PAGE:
Experiencing the Proximity of God


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All too often we go looking for God only to experience frustration at not finding Him. Hence the temptation to think that “God has more important concerns than me” begins to grab hold of us. We begin to believe that the habitual sins that torture us will always be our masters, because “God does not care. God is angry at me or I’m a lost cause”.

The real problem is that we go looking for that which is right next to us.lighthouses-lighthouse-looking-wide-open-sea-horizon-cloud

Imagine the man who tells you that he has lost his mind. Have you ever considered how ridiculous this expression sounds if it’s taken literally? In order to make such a statement as “I’ve lost my mind” one must make use of the very thing that he believes has been lost.

The proximity of God is very similar.

Man cannot look for that of which he has no idea what it is and no experience. If we are looking for God, it’s because we have a sense of His existence. We can’t have a sense of His existence without knowledge. Finding God is not about feeling His presence. Sensual perceptions of God are gifts for a select few who can handle them. Finding God is about knowledge. Only the man who knows that God is closer to him than his own mind can find God, because he knows that God never lost sight of him.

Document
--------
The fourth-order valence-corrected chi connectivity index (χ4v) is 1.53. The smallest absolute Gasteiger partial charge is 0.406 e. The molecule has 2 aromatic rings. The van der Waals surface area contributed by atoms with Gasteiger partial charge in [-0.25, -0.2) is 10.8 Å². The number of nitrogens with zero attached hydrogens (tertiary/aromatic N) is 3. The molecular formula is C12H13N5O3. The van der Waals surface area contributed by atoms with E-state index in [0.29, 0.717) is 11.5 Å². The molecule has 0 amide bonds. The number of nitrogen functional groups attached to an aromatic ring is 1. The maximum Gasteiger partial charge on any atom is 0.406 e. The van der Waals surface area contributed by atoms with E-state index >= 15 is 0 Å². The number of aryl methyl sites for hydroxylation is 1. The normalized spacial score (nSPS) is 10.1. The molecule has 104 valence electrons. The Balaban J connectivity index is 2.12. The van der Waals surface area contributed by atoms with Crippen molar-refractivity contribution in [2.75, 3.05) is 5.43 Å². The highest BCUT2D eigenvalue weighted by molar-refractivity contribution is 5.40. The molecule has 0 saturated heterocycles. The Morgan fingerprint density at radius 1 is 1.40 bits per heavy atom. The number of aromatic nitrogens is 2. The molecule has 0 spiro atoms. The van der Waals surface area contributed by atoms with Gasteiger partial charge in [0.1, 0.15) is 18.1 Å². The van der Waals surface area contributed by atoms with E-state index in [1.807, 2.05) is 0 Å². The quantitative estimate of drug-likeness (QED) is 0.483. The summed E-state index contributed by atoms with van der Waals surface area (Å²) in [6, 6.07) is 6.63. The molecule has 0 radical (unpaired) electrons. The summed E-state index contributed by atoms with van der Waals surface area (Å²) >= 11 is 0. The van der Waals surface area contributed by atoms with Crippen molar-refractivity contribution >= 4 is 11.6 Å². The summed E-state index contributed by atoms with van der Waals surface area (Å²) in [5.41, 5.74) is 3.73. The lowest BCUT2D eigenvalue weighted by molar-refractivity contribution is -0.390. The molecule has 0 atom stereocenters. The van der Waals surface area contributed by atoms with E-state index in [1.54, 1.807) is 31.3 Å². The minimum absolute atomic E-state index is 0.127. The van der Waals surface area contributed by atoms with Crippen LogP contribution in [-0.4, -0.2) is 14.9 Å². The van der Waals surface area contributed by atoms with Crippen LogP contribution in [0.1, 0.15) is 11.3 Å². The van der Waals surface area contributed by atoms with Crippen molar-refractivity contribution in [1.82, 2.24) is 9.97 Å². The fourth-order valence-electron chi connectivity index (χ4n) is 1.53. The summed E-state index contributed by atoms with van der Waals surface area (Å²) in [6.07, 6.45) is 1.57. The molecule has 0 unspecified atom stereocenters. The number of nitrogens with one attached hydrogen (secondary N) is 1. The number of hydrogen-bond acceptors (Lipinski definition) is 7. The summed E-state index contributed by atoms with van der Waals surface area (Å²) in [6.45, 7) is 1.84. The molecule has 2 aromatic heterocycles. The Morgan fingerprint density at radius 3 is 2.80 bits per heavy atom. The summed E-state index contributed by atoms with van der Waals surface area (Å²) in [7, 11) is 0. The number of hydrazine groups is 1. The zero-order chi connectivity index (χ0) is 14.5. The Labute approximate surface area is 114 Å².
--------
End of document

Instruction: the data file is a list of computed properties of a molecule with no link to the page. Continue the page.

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Published in: on February 23, 2016 at 12:06 PM  Leave a Comment  

Disagreement ≠ Aggression


The Holy Mass in the Extraordinary Form, Gregorian chant, the Holy Rosary, Benediction and Adoration, and many other devotions has been part of our Catholic tradition for centuries.  They should be allowed to live, encouraged and be made available when possible.  These are part of our Catholic patrimony, just as is the Mass of St. John Chrysostom, the Ambrosian Rite, the Maronite Rite and the Ordinary Form of the mass.   At some point in history, all of these were in their embryonic state.  As time passed, the traditions became more ingrained in the Catholic community and the rites and customs became more polished.  In other words, none of the older forms and rites was born as we know them today.  Truth and mystery don’t change, but structure and order do.  It is foolhardy to believe that the Ordinary Form of the Mass, the change in styles in how the papacy operates and the birth of newer devotions should be perfect and without need for adjustment here and there.